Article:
First, seventy year old Dora fainted. She had been fasting from food and water, and it got the best of her. Her daughter called 911, because it seemed Dora had both heart trouble and diabetes. After the EMT’s took Dora to the hospital, the student rabbi ditched the topic she’d planned for the afternoon colloquy and instead started a conversation about fasting.

She began with the teaching that pregnant women and sick people are exempt from the fast. There’s a commandment called lishmor haguf, “protecting the body,” and it commands us not to endanger our bodies. Some people cannot safely fast. Then she opened it up for questions and discussion.

It turns out that Dora was not alone in her determination to fast whether it was good for her or not. Person after person stood up, paid a bit of lip service to the idea of not fasting, and then proceeded to tell about the worst Yom Kippur fast they ever survived – and soon the student rabbi realized to her horror that it had become a contest. Each person who stood up tried to top the story before, until ninety-something Mike talked about how he fought in a WWII battle on a Pacific island all day and all night – and since it was Yom Kippur, he took not a single sip of water.

The student watched the faces of those she knew were not fasting, and they would not meet her eyes. They felt shamed by the stories of Yom-Kippur-valor, shamed and set apart. Later private conversations confirmed it: more than one used the word “wimp” to describe themselves.

Folks, the original point of fasting was to atone for our sins, to mortify our bodies – to remind us that someday we will die. The sages did not teach this to us so that we could show off, or display our piety, or for a contest about who’s the toughest or who’s the most fragile.

If fasting is going to hurt you, don’t fast. And perhaps – just perhaps – there is something you can do that’s better than forgoing food and drink. Listen to the words of the prophet Isaiah, and make your plans for this Yom Kippur:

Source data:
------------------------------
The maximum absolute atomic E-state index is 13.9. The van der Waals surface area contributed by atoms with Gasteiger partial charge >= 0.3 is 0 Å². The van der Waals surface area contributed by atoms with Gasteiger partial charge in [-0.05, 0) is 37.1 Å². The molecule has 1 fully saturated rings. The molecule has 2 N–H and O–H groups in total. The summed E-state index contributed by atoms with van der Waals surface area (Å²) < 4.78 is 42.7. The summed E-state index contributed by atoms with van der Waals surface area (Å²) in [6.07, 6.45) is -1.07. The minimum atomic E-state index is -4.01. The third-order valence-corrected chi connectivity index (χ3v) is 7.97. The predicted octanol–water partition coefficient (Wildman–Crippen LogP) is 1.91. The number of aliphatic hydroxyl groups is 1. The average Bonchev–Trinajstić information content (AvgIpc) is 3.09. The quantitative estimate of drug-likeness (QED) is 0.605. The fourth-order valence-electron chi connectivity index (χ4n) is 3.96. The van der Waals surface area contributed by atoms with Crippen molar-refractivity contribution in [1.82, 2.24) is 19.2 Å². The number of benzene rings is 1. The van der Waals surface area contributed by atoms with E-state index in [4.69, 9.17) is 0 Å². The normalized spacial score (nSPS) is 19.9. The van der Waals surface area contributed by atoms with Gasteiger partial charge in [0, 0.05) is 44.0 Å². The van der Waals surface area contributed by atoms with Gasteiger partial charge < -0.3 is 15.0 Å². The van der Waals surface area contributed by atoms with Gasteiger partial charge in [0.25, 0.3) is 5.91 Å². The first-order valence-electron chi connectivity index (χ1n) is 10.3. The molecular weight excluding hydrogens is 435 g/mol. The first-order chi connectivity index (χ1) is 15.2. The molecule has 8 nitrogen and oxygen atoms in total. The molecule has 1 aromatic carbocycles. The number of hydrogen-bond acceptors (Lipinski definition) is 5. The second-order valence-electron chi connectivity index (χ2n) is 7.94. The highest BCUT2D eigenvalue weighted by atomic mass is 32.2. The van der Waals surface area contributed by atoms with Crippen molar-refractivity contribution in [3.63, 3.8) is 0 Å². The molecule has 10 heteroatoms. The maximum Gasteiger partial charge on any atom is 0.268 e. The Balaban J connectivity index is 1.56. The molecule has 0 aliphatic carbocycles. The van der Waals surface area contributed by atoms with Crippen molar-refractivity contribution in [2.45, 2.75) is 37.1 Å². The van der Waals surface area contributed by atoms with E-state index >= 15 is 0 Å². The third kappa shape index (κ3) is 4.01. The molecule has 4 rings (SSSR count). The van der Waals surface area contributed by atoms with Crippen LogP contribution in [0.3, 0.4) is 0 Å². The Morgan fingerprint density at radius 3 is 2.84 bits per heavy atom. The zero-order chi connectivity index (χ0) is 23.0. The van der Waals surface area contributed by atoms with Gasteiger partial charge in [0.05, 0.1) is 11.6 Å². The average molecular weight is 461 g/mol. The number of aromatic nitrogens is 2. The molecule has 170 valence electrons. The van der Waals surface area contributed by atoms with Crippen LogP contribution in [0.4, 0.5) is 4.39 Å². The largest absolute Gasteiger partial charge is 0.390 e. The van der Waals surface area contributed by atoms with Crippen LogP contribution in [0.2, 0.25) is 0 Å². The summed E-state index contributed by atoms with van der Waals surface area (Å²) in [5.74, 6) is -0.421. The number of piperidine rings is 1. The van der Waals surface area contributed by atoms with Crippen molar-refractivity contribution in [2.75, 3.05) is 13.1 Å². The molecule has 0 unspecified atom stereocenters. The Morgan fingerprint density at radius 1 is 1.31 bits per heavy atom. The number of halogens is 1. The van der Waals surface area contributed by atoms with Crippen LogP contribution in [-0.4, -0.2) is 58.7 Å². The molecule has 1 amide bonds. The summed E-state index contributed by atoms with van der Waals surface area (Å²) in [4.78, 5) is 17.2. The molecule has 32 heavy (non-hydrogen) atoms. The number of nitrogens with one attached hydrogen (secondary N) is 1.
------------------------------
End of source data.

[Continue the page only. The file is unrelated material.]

Cry with full throat, without restraint; Raise your voice like a ram’s horn! Declare to My people their transgression, To the House of Jacob their sin.

To be sure, they seek Me daily, Eager to learn My ways. Like a nation that does what is right, That has not abandoned the laws of its God, They ask Me for the right way, They are eager for the nearness of God:

“Why, when we fasted, did You not see? When we starved our bodies, did You pay no heed?” Because on your fast day You see to your business And oppress all your laborers!

Because you fast in strife and contention, And you strike with a wicked fist! Your fasting today is not such As to make your voice heard on high.

Is such the fast I desire, A day for men to starve their bodies? Is it bowing the head like a bulrush And lying in sackcloth and ashes? Do you call that a fast, A day when the LORD is favorable?

No, this is the fast I desire: To unlock fetters of wickedness, And untie the cords of the yoke To let the oppressed go free; To break off every yoke.

It is to share your bread with the hungry, And to take the wretched poor into your home; When you see the naked, to clothe him, And not to ignore your own kin.

Then shall your light burst through like the dawn And your healing spring up quickly; Your Vindicator shall march before you, The Presence of the LORD shall be your rear guard.

Then, when you call, the LORD will answer; When you cry, He will say: Here I am. If you banish the yoke from your midst, The menacing hand, and evil speech,

And you offer your compassion to the hungry And satisfy the famished creature— Then shall your light shine in darkness, And your gloom shall be like noonday.

— Isaiah 58: 1-10